September also brings with it the first days of my third trimester. Time appears to be flying by at an alarming rate, and so I find myself without that usual nostalgic new beginnings feeling (usually accompanied by new stationery) that I usually associate with this time of year. Instead I feel more on a slow countdown to December, enjoying life as we are, and anticipating instead the new beginnings that for now, are just around the corner.

We had a visit from a plasterer this week too, the first forays in to moving T to a "big boy" bedroom. While the co-ordinating of the different jobs, and the clearing out of the room do not fill me with immediate joy, especially as the latter has developed into a clear out of two or three other rooms as well, I am very excited for him to have his first proper childhood room. I can't wait to get on with picking colours, and fabrics, finding homes for his favourite things and creating a space for the lovely little boy he has grown into.

And so September is here, bringing with it the first days of Autumn, the promise of cooler days, cosy evenings, and my favourite part of the year.

Monday, August 27, 2018

two years

Somehow, in what feels like an instant, we are talking in years, rather than months, and I have a little
boy, not a baby. And what a little boy he is! He is such a character now, in the most delightful way, and loves to make others laugh. He can be a great mimic, and loves doing different voices. It is lovely to hear him, entirely lacking in any sense of  being self-conscious, singing at the top of his voice, purely for his own amusement. The rainbow song and 1,2,3,4,5 are some highlights of his repertoire, but my favourite is still hearing him call Humpty Dumpty "Hoppy Doppy", one of those childhood variations we have now all adopted.

However, despite his brilliant sense of humour, and his easy, beautifully affectionate nature with those he is close to, he also remains studiously inquisitive. We have taken him to a few children's theatre productions, and he watches intensely, taking in every detail, which he then animatedly recounts later. Given a new toy or in a new place he still likes to get to grips with how everything works, and with new books he listens intently and then likes to go back through pointing everything out. Books are a real shared love of us all, we go to the library each week, and I adore cuddling up with him reading stories, increasingly amazed by how many books he can recite off by heart. Favourites at the moment are the "What the Ladybird Heard" series, an "Alfie" book by Shirley Hughes which gave me all sorts of childhood nostalgia when he got it, and anything by Rachel Bright.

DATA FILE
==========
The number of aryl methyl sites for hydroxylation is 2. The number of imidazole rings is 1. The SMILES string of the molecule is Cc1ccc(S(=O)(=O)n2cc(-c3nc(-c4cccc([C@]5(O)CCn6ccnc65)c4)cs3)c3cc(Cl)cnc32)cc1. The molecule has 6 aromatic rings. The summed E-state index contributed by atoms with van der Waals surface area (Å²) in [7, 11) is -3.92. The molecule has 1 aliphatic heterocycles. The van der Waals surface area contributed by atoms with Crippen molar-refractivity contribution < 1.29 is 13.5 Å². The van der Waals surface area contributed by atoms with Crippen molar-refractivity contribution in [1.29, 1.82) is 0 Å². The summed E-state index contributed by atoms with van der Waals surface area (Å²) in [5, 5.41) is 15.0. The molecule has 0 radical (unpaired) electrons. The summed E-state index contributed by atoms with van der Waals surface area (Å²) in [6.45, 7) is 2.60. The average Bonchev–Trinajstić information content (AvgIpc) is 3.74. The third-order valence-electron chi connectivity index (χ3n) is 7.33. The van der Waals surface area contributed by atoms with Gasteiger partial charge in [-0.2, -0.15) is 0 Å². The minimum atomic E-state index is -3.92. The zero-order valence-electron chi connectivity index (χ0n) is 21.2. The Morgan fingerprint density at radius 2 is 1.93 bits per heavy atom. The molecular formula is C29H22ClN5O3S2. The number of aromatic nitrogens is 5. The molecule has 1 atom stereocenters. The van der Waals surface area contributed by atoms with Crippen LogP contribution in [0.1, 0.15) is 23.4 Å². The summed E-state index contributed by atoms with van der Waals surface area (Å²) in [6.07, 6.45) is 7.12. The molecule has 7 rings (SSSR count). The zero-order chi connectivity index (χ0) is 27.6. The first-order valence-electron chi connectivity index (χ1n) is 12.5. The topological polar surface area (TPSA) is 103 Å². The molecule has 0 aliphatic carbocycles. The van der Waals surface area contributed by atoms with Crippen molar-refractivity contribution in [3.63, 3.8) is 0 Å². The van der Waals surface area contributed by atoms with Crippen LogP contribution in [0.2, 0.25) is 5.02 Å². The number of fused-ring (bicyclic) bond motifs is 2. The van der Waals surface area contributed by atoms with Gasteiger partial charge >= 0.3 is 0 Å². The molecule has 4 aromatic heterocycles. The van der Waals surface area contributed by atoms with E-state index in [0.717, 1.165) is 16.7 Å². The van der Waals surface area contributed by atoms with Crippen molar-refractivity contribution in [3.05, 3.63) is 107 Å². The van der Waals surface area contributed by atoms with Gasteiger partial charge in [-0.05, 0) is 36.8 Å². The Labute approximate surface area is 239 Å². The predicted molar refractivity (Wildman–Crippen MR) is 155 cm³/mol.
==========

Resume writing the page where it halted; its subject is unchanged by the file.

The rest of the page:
Given the chance he would be engrossed in a screen, and while it is nice to see him enjoying favourite programmes like In The Night Garden and Hey Duggee, I find it fascinating and worrying in equal measure how completely absorbed he becomes when they come on! Whilst I don't doubt the screen will be a useful diversion at times, particularly when the second baby comes along, I try to make sure it isn't how we spend the majority of our time, and also try to talk about things when we watch them. For his birthday, though, he got some toys with his favourite characters on, like a Peppa Pig tea set, and trains and books from In The Night Garden, and it has been lovely to watch him play with those. Diggers, blocks and tools are also popular, and he got out his own hammer and screwdriver to help his daddy put together some of his birthday toys! We also really noticed on holiday how much he loves exploring new places, be it a national trust garden, the seaside, or a playground, so we are trying to make it a more regular weekend activity to go out on "adventures" even if it just for a trip to a new park.

Our days have lots of little routines, which I love sharing with him. From a bath and a book before bedtime, saying goodbye to Millie when we leave, to going shopping, for breakfast and then swimming on our Wednesdays off together, I take joy in the tiny traditions we are creating. He chatters away, and I adore how we have got to the point of having proper conversations, and how well he communicates. We have, in recent months, entered the realms of pretend play, and his birthday gifts included a playhouse and kitchen, resulting in endless tea parties in the last few days.